Coaching in the National Football League is a high-profile, highly-paid career field that comes with truckloads of pressure and very little job security. And in reality, when you sit down and really think about it, it’s hard to understand why anybody would want a life with that kind of uncertainty. Every move that these coaches make gets met with scrutiny from the media, their bosses, their fanbases, and practically anybody who follows the game of football. Yet coaching at the game’s highest level remains the pinnacle of the coaching industry and likely always will.
As we inch closer and closer towards the start of training camps and eventually the regular season, we have a pretty idea as to which head coaches around the league everyone will be watching in 2016. Here’s what we came up with.
1. Rex Ryan, Buffalo Bills
Bills owner Terrence Pegula has made it clear that Ryan, who has one of the most polarizing personalities the league has ever seen, and General Manager Doug Whaley have one more season (2016) to turn things around in Buffalo or they will face the chopping block next offseason. On a similar note, Ryan has also gone on record saying that the job in Buffalo will be the last coaching job of his career. With that being the case, practically anyone who follows the NFL will be closely monitoring the Bills’ situation in 2016, as this could ultimately end up being Ryan’s final season roaming the sidelines.
2. Gary Kubiak, Denver Broncos
Kubiak led the Broncos to a Super Bowl title in his first year on the job in 2015, and while that accomplishment alone will result in the 54-year-old coach being one of the most scrutinized coaches in the league this season, his team’s success from last year won’t be the only factor that will have people watching Kubiak’s every move.
The Broncos also have arguably the most uncertain quarterback situation in the league — not only will Kubiak have to decide who to start under center against the Carolina Panthers in the NFL season opener, he will also have to decide when the time is right to take the reigns off of first-round draft pick Paxton Lynch. And if that weren’t enough, the Broncos are slated to play at least five prime-time games during the 2016 regular season.
3. Bill O’Brien, Houston Texans
Simply put, O’Brien and the Texans have no excuse not to contend in the AFC in 2016. After going on a massive offseason spending spree that netted them players like quarterback Brock Osweiler, running back Lamar Miller, and offensive guard Jeff Allen, Houston should finally have a competent offense to go along with their potentially dominant defense that will again be spearheaded by All-Pro defensive end J.J. Watt. As a result, all eyes will be on O’Brien to see if the 46-year-old coach can effectively lead the Texans on a deep postseason run in his third year on the job.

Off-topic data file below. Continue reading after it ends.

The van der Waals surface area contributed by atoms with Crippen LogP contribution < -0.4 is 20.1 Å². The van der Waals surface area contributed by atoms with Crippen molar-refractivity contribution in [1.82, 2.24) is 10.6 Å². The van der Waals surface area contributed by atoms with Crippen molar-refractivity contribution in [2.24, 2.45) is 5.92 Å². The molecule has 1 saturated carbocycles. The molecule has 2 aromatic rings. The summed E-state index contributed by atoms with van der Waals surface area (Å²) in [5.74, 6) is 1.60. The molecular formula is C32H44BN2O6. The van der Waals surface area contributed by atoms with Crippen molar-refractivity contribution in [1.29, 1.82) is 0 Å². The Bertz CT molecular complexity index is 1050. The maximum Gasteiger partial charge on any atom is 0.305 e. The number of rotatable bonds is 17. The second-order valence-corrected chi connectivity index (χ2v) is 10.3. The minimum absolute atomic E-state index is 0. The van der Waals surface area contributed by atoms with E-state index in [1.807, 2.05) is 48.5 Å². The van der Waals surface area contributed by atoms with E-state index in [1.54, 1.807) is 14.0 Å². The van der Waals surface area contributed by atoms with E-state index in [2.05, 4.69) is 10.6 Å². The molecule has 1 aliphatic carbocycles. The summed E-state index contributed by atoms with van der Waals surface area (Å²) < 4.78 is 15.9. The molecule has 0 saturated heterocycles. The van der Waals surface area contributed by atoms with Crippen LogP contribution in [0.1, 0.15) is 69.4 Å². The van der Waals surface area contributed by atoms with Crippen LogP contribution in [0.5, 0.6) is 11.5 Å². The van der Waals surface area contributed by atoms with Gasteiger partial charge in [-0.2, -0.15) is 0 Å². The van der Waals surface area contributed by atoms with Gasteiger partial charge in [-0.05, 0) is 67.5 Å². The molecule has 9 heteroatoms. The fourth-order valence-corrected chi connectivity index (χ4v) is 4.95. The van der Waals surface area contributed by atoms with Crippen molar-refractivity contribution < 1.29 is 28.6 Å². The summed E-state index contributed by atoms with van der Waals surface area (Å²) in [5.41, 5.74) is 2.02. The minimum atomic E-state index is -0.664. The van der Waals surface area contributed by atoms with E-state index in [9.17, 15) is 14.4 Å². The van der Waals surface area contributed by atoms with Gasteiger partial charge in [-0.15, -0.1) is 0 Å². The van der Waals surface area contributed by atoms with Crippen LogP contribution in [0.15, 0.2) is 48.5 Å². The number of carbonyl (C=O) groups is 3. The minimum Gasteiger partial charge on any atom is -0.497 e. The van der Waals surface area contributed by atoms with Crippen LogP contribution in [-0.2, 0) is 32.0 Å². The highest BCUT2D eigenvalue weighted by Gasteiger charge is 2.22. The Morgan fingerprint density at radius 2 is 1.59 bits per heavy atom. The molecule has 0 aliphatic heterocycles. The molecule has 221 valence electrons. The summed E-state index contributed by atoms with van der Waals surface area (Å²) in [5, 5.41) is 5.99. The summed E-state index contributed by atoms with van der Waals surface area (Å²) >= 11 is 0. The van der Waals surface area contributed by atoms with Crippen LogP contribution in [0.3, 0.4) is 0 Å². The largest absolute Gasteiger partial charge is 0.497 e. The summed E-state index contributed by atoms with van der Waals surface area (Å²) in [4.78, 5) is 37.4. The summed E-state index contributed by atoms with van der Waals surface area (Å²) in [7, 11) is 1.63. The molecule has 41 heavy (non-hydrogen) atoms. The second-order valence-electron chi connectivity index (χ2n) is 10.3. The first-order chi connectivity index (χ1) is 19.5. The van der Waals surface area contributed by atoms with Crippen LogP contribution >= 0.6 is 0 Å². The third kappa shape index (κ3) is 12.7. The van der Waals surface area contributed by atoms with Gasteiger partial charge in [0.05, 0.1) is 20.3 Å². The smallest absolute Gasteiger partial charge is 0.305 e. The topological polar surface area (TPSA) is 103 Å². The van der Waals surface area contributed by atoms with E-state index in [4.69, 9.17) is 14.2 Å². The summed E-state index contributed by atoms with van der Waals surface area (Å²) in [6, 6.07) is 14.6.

4. Chip Kelly, San Francisco 49ers
During his time with the Philadelphia Eagles, Kelly performed practically every aspect of his job as an NFL head coach in direct opposition to the prevailing (or conventional) wisdom. He ran his players rugged in practice, he chased off and cut ties with the best veteran players on his team, and the vast majority of his personnel decisions made very little sense. Surprisingly, the 49ers have given Kelly a second chance at being a head coach at the NFL level, and even though most people (us included) are expecting the Niners to struggle mightily in 2016, there is no doubting that things will be worth watching with Kelly running the show.
5. Bill Belichick, New England Patriots
Belichick’s inclusion on this list is fairly self-explanatory and for lack of a better phrase, it qualifies as a no-brainer. The Patriots will serious Super Bowl contenders again, and anyone with any kind of interest in the NFL will be watching to see how the four-time Super Bowl champion coach handles his team while his best player, quarterback Tom Brady, serves a four-game suspension to start the season.
6. Jay Gruden, Washington Redskins
With his job on the line, Gruden led the Redskins on a surprising run to the NFC East title in 2015. This year, the Skins won’t be able to sneak up on anyone, though, and it may not matter as they have quietly put together one of the better rosters in the NFC. Their offense suddenly has a lot of firepower (see Kirk Cousins and his slew of targets — DeSean Jackson, Pierre Garcon, Josh Doctson, and Jordan Reed), and the addition of Josh Norman gave their defense a major boost. And Gruden will be counted on as the man who is in charge of managing several super-sized egos and ensuring the Redskins are a cohesive unit in 2016.
7. Gus Bradley, Jacksonville Jaguars
In his three years as the head coach of the Jaguars, Bradley has compiled an overall record of 12-36. And if that trend doesn’t change in 2016, Bradley will likely find himself unemployed next offseason. Fortunately for Bradley, he now has one of the most talented young teams in the league. While they are still quite a ways away from being Super Bowl contenders, the Jaguars are undoubtedly talented enough to end their eight-year postseason drought in 2016. If they don’t make the AFC Playoffs or at least come close to doing so, they will likely have a new head coach in 2017.